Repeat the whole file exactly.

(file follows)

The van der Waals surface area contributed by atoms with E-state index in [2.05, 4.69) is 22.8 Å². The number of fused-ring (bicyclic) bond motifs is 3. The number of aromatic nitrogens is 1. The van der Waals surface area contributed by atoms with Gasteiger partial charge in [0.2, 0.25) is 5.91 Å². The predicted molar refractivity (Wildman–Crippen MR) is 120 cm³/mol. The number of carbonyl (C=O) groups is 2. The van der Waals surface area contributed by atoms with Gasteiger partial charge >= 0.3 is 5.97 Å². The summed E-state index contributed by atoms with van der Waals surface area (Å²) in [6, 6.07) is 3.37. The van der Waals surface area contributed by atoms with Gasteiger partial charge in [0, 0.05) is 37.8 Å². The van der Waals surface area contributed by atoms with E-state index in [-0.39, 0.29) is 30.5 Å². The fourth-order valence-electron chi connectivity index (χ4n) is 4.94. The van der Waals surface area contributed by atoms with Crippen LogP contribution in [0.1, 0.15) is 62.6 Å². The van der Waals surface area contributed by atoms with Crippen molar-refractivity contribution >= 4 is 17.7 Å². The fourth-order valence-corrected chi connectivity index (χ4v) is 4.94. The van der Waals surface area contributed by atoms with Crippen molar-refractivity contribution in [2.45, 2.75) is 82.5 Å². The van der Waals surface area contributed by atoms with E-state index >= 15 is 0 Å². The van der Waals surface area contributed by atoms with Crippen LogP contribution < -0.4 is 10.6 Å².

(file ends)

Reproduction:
The van der Waals surface area contributed by atoms with E-state index in [2.05, 4.69) is 22.8 Å². The number of fused-ring (bicyclic) bond motifs is 3. The number of aromatic nitrogens is 1. The van der Waals surface area contributed by atoms with Gasteiger partial charge in [0.2, 0.25) is 5.91 Å². The predicted molar refractivity (Wildman–Crippen MR) is 120 cm³/mol. The number of carbonyl (C=O) groups is 2. The van der Waals surface area contributed by atoms with Gasteiger partial charge >= 0.3 is 5.97 Å². The summed E-state index contributed by atoms with van der Waals surface area (Å²) in [6, 6.07) is 3.37. The van der Waals surface area contributed by atoms with Gasteiger partial charge in [0, 0.05) is 37.8 Å². The van der Waals surface area contributed by atoms with E-state index in [-0.39, 0.29) is 30.5 Å². The fourth-order valence-electron chi connectivity index (χ4n) is 4.94. The van der Waals surface area contributed by atoms with Crippen LogP contribution in [0.1, 0.15) is 62.6 Å². The van der Waals surface area contributed by atoms with Crippen molar-refractivity contribution >= 4 is 17.7 Å². The fourth-order valence-corrected chi connectivity index (χ4v) is 4.94. The van der Waals surface area contributed by atoms with Crippen molar-refractivity contribution in [2.45, 2.75) is 82.5 Å². The van der Waals surface area contributed by atoms with E-state index >= 15 is 0 Å². The van der Waals surface area contributed by atoms with Crippen LogP contribution < -0.4 is 10.6 Å².